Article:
Common American bird populations have dropped sharply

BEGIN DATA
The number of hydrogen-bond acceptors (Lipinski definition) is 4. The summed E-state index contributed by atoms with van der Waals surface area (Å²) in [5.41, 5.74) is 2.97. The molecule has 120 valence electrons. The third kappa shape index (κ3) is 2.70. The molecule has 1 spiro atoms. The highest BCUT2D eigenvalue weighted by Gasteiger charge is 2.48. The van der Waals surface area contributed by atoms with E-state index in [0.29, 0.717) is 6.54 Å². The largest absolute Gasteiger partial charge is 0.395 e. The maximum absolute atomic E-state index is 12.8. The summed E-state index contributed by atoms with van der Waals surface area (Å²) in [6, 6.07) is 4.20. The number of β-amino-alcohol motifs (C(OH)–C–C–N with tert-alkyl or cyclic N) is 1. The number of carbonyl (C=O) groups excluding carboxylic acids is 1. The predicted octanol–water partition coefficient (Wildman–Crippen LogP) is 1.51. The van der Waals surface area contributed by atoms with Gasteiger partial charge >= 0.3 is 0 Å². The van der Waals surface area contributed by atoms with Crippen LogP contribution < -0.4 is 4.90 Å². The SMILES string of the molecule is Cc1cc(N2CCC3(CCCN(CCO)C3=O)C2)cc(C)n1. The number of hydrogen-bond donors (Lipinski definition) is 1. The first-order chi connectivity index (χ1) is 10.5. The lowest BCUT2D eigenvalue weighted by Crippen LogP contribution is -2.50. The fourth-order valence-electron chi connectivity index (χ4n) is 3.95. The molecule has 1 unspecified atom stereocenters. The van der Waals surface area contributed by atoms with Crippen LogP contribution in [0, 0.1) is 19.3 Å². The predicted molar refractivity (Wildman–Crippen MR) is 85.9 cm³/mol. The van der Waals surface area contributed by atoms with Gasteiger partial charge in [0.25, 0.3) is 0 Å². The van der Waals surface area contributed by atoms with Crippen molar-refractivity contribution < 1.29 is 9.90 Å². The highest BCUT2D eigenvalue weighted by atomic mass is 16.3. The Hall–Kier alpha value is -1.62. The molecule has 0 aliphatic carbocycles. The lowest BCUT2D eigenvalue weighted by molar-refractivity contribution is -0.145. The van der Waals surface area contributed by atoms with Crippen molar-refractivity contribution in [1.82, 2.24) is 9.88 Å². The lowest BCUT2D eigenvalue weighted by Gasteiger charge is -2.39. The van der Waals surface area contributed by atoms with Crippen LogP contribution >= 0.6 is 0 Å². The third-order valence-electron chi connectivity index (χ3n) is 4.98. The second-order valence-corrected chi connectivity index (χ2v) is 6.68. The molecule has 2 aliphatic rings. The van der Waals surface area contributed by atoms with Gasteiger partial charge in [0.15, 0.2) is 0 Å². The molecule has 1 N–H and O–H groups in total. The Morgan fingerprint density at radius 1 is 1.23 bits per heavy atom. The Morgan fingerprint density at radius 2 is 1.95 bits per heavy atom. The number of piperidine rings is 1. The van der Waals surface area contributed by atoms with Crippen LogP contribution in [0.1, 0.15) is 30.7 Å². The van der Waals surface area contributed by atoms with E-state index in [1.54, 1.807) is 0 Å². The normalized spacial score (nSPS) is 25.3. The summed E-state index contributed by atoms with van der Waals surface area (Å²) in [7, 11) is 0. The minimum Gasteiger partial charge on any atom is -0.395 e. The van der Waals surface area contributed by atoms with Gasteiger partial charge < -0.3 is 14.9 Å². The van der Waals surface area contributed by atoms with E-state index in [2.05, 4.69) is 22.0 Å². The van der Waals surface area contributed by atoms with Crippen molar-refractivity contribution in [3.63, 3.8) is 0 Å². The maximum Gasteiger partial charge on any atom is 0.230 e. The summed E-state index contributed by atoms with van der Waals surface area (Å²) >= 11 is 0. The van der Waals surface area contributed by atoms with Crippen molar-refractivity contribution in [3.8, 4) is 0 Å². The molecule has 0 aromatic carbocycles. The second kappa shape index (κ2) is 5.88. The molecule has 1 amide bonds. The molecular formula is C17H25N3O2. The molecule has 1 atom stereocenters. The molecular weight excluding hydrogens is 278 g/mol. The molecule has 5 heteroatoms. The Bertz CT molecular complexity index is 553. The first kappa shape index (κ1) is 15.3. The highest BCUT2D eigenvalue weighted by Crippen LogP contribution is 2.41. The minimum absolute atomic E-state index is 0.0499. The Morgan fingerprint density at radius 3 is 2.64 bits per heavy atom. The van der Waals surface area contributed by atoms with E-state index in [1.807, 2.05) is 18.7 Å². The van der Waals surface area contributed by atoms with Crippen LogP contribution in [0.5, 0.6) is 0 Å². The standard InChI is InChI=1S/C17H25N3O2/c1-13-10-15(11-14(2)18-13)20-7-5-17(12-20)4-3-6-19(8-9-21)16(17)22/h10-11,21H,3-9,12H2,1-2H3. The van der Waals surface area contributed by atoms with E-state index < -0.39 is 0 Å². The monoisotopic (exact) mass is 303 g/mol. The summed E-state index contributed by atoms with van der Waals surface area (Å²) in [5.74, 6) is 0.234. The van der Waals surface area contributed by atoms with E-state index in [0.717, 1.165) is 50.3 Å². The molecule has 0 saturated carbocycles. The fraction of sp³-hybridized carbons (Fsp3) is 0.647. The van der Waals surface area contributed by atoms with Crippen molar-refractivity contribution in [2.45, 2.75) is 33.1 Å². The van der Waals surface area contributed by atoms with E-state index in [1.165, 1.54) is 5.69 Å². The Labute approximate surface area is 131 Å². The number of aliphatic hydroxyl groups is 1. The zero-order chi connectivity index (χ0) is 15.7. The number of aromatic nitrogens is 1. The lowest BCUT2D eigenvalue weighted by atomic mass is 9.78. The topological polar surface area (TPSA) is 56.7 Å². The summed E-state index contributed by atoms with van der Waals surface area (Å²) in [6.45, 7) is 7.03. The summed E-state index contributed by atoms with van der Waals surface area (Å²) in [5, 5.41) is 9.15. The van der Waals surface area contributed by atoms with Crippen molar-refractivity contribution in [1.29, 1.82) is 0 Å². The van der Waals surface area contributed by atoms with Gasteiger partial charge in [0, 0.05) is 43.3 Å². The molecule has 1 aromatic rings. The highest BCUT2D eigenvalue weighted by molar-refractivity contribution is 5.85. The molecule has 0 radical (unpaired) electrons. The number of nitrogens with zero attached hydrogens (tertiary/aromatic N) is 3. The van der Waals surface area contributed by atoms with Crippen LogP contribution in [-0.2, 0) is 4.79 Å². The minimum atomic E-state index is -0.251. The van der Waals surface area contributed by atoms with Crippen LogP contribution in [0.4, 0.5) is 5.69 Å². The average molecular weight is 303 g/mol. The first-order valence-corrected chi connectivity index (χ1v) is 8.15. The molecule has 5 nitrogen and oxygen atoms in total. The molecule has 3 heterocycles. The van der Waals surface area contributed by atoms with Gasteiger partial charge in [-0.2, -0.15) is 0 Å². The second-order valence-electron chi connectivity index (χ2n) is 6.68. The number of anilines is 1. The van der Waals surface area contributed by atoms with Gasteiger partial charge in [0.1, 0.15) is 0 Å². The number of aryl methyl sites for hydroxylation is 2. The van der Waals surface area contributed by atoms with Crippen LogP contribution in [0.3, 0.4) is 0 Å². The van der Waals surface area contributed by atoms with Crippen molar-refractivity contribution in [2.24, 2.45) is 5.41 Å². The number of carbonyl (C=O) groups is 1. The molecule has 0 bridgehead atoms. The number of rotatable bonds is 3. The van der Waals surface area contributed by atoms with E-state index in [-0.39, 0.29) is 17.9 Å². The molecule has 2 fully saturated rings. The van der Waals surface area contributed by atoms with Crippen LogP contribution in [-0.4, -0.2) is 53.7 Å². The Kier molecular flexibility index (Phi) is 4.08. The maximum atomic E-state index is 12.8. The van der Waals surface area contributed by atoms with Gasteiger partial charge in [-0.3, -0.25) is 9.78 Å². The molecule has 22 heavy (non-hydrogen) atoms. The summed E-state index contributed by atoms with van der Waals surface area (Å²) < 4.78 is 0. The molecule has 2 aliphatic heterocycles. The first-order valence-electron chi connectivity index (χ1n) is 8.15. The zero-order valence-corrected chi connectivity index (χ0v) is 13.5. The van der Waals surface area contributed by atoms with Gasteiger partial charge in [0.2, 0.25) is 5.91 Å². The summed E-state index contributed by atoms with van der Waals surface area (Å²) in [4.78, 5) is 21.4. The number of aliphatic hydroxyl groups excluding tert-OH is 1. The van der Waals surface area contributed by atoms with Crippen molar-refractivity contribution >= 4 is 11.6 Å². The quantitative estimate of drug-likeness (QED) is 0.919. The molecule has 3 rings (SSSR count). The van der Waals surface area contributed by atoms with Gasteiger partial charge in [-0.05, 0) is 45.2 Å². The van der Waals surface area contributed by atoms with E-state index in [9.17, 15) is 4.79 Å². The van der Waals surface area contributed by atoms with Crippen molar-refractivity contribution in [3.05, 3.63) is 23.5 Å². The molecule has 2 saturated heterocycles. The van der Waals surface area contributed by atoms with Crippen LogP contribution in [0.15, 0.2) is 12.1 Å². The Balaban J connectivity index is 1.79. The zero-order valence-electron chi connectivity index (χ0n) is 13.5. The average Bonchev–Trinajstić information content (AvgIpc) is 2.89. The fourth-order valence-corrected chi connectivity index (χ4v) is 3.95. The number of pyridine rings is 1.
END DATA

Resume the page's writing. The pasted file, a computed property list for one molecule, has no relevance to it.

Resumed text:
Populations of 20 common American bird species have declined by at least half in the last 40 years, according to a new analysis from the Audubon Society. Hard-hit species include the whippoorwill, meadowlark, common tern, field sparrow, ruffed grouse and — our favorite to say — common grackle. Bird declines “reflect other things that are happening in the environment that we should be worried about,” says study author Greg Butcher. Many of the species inhabit open grassland that is being increasingly encroached upon by suburbia and large-scale farming; Audubon also points an accusing talon at climate change and invasive species. Northern bobwhites have been the hardest hit, diminishing by about 83 percent; the boreal chickadee is takin’ it from both sides, making not only the Audubon’s list, but a recent tally of species affected by the West Nile virus. Other species are thriving, including robins, cardinals, wild turkeys, and go-back-to-Canada geese. Ah, the gobbling and honking of spring!